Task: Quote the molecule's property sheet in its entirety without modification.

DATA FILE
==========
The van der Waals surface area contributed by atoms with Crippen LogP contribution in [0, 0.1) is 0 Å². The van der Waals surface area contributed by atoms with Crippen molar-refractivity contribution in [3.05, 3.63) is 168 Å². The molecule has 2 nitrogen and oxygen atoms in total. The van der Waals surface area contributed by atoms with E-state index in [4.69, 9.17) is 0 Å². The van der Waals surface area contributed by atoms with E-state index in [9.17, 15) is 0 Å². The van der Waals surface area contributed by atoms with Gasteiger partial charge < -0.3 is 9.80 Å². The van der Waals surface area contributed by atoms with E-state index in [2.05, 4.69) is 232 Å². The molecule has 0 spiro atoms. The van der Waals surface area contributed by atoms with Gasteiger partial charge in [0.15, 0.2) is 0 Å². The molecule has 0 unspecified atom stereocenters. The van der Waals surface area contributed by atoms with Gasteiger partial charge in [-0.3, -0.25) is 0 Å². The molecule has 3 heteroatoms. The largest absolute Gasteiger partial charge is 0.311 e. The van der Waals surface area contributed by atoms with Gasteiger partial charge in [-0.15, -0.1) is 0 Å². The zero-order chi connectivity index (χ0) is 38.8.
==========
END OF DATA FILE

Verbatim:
The van der Waals surface area contributed by atoms with Crippen LogP contribution in [0, 0.1) is 0 Å². The van der Waals surface area contributed by atoms with Crippen molar-refractivity contribution in [3.05, 3.63) is 168 Å². The molecule has 2 nitrogen and oxygen atoms in total. The van der Waals surface area contributed by atoms with E-state index in [4.69, 9.17) is 0 Å². The van der Waals surface area contributed by atoms with E-state index in [9.17, 15) is 0 Å². The van der Waals surface area contributed by atoms with Gasteiger partial charge < -0.3 is 9.80 Å². The van der Waals surface area contributed by atoms with E-state index in [2.05, 4.69) is 232 Å². The molecule has 0 spiro atoms. The van der Waals surface area contributed by atoms with Gasteiger partial charge in [0.15, 0.2) is 0 Å². The molecule has 0 unspecified atom stereocenters. The van der Waals surface area contributed by atoms with Gasteiger partial charge in [-0.3, -0.25) is 0 Å². The molecule has 3 heteroatoms. The largest absolute Gasteiger partial charge is 0.311 e. The van der Waals surface area contributed by atoms with Gasteiger partial charge in [-0.15, -0.1) is 0 Å². The zero-order chi connectivity index (χ0) is 38.8.